This simple move by China could demolish the EU’s aggressive agenda — RT World News

Visa-free travel may not seem like a big deal, but it casts doubt on rhetoric about Beijing being “closed” and “bad for business.”

by Timur FomenkoPolitical analyst

Last week, Beijing announced that citizens of six European Union countries – Germany, France, Italy, the Netherlands, Spain and Portugal – will be allowed to visit China for 15 days without a visa, allowing them to bypass the cumbersome process of obtaining a Chinese tourist visa.

The announcement comes about a week before the upcoming China-EU summit, which will include a visit to Beijing by European Commission President Ursula von der Leyen, as well as European Council President Charles Michel.

Recently, von der Leyen has engaged in increasingly tough rhetoric regarding Beijing, including making a number of complaints about what she refers to as “China’s unfair trade practices“, presses for”Eliminate risks“, demanding greater market access, and threatening to impose tariffs on Chinese renewable energy goods. On the other hand, Beijing criticized this position and urged the European Union to take a friendlier and more cooperative approach, touting the benefits of engagement.

So how does China respond to this situation? Announces an unprecedented visa exemption plan for specific countries in the European Union. Although this may seem like a small gesture, it is a big deal. The central complaint and criticism coming from the West toward China in recent years is that it has increasingly become “uncomfortableTraveling to it, of course from 2020 to early 2023, was practically impossible. This is because the level of bureaucracy and regulation for incoming travelers in the Chinese country has intensified, making obtaining a visa even for tourism a nightmare process.

To obtain a Chinese tourist visa, one must make an official appointment with a specific office. If you don’t live in a major city, this means you should travel to one. Depending on the country, these offices can be busy, meaning you can’t get an appointment on a whim. When you make your appointment, you should have already booked every element of your trip in terms of flights, accommodation and dates, and then fill it all out in a comprehensive online form, which will ask you about unusual and boring details like family members’ occupations. You must also bring and submit scanned passport images and photographs, as well as the full passport itself. If you make a mistake in the appointment date, it cannot be changed.

After paying for all of that, after a few business days you can get your passport back with the visa occupying a page inside it. The tourist visa will only last for one year, requiring you to repeat this process later if you are a regular visitor to the country. Therefore, China suddenly turns around and says to some EU countries: “Oh, you don’t need to do that anymoreThis is a big deal. It is an extremely generous gesture, and is unlikely to be extended under any circumstances to any of the Five Eyes countries. But behind all this there is an ulterior political motive: to frustrate the European Union.Eliminate risks” from China.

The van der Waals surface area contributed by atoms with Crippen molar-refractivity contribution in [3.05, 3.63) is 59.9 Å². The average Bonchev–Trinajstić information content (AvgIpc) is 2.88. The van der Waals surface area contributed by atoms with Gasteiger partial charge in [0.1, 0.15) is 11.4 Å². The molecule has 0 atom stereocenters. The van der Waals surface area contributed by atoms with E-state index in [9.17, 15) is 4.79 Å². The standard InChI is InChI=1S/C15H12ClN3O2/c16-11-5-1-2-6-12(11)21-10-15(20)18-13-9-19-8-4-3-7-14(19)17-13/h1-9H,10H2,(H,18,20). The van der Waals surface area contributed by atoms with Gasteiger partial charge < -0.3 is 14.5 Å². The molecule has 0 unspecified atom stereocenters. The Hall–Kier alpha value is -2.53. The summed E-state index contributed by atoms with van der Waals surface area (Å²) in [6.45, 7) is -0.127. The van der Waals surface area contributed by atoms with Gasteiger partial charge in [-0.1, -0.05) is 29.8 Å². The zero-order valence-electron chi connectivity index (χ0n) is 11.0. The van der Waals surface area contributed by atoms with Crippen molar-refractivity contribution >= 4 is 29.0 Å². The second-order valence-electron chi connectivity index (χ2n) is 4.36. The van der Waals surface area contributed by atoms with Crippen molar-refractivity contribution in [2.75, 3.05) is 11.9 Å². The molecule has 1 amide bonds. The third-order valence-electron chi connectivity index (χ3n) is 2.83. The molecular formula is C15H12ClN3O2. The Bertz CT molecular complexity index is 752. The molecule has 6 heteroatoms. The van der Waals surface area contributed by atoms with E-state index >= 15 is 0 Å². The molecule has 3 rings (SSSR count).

If you are a European business person from one of these key countries, which coincidentally represents the bulk of the EU economy, your ability to enter China and do business has improved significantly. It’s a friendly gesture, it’s helpful. Do you think those German, Dutch and French executives who are being asked to reduce their presence in China will be more inclined to listen to von der Leyen and her ilk when they say de-risking? Why do they do that? Access to the Chinese market has become a little easier, thus the de-risking agenda has been thwarted. After all, business groups oppose such agendas in the first place. The German automobile industry will never abandon the Chinese market.

In addition, the move also undermines the common Western narrative that China “Close“To the world, that Xi Jinping is bad for business, and the public mood.”Unfriendly.At the strategic level, Beijing is determined to keep the EU on its side as much as possible, a feat that has become increasingly difficult given all the US effort to undermine the relationship. But China recognizes the importance of making tactical concessions in the pursuit of long-term gains, and playing the visa-free card is a smart move. This is unlikely to sway skeptical EU leaders, but it is likely to create conditions for further expansion of trade relations between the EU and China whether they like it or not.

The statements, views and opinions expressed in this column are solely those of the author and do not necessarily represent the views of RT.

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